What to Eat at a Funeral

As much as food is a part of life it is also a part of death. A patient passed away here in the hospital earlier this week. I went to the room where the motionless body was lying with a crisp white sheet up to her neck, eyes closed, toothless mouth open. My intention was to simply pop in and offer the daughter my condolences on the passing of her mother as they were waiting for a priest to arrive. The daughter wanted me to sit down and talk. So there we were sitting, next to the dead body, chatting. Believe me this is not an everyday occurrence for me. Out of the corner of my eye I kept expecting the sheet to rise and fall with breathing but that didn't happen. It's hard to focus when there is a dead body next to you.

I asked if the family would have a wake, the daughter replied that she didn't know if it was a wake or not but that people would drop by and bring food to share. I have never been to something like that but all night I thought about the importance of food in life and around death. How comforting it is to people, how it feels caring and gives us a space to eat and talk about an important person who has passed. I also painstakingly wondered what I would bring to such an event. Would I cook up a lasagna? Potato salad? Cheese plate? Surely, I could be more creative than that. Fellow cooks, have you ever shared in this after death ritual? What would you bring and why? Does time of day play into what you would bring?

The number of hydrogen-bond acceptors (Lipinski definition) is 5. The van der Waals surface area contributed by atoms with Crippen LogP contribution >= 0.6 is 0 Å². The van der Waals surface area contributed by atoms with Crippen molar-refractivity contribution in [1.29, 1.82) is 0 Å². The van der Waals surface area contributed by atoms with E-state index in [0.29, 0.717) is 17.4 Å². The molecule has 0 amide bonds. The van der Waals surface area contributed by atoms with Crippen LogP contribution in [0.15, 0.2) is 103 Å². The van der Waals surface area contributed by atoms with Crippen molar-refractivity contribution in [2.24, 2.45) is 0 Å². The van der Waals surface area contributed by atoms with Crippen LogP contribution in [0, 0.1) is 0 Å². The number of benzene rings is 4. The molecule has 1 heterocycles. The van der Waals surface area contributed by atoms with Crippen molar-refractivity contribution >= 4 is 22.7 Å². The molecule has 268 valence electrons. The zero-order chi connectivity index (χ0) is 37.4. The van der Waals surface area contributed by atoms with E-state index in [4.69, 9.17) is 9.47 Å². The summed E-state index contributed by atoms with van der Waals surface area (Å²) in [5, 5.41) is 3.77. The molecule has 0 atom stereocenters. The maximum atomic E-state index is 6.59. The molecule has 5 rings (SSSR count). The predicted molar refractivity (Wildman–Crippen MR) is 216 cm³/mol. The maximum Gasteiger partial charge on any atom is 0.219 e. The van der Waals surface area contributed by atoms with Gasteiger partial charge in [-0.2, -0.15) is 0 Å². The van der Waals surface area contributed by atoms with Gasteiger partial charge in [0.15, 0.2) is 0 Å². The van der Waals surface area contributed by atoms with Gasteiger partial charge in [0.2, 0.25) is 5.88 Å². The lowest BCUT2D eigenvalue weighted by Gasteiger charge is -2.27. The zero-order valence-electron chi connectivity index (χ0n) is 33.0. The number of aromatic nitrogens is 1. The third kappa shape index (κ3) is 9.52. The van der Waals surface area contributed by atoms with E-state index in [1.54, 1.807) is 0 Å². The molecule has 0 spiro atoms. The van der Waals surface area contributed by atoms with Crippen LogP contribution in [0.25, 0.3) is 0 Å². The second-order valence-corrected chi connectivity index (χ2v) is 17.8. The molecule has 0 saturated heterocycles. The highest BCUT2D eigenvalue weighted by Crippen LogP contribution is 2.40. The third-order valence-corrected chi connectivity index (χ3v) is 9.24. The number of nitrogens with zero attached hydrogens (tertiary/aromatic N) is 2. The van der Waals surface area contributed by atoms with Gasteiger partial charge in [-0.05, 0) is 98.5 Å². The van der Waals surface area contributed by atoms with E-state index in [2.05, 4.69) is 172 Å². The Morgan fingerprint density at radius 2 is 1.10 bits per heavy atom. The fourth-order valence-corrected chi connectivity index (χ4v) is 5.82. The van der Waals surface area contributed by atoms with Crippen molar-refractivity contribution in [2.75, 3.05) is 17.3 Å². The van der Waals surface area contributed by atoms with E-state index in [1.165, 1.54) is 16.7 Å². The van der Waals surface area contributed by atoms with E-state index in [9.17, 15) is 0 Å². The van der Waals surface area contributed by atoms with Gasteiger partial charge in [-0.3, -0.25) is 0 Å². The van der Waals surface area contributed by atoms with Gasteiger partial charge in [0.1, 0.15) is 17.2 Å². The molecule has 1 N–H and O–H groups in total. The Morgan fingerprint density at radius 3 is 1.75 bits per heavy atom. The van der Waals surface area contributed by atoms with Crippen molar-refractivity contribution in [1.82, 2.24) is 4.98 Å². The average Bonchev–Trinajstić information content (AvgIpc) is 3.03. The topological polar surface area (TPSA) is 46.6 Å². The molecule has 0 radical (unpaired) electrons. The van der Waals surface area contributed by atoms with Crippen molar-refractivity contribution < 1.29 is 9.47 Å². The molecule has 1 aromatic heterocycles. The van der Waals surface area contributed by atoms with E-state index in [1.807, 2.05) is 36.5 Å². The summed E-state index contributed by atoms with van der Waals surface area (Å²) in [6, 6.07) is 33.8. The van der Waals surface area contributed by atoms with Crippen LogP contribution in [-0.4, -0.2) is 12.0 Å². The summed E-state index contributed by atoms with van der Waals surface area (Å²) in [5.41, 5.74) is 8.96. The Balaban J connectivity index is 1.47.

Nigella Lawson has a cookbook called Feast: Food to Celebrate Life. In it there is a chapter called Funeral Feast. The recipes include Sweet Lamb Tagine, Lentil Soup-easy to transport and reheat as well as sustaining, Meatloaf-a comfort food which can also be used later for sandwiches, Heavenly Potatoes, a Mormon specialty also called Funeral Potatoes made with sourcream and using cornflakes for a crusty topping, Rosemary Remembrance Cake and Hamine Eggs-boiled eggs are a traditional Jewish food for mourning and are died dark using teabags-quite lovely really. I like the soup idea, you could bring it in a crockpot. I am also thinking about a pie, this time of year an apple pie.

1 comment:

Anonymous said...

i don't think the food is so much about time of day as it is something that the family can eat in the upcoming weeks while they're too depressed and overwhelmed to cook. something casserole-like that can be reheated easily is a good choice.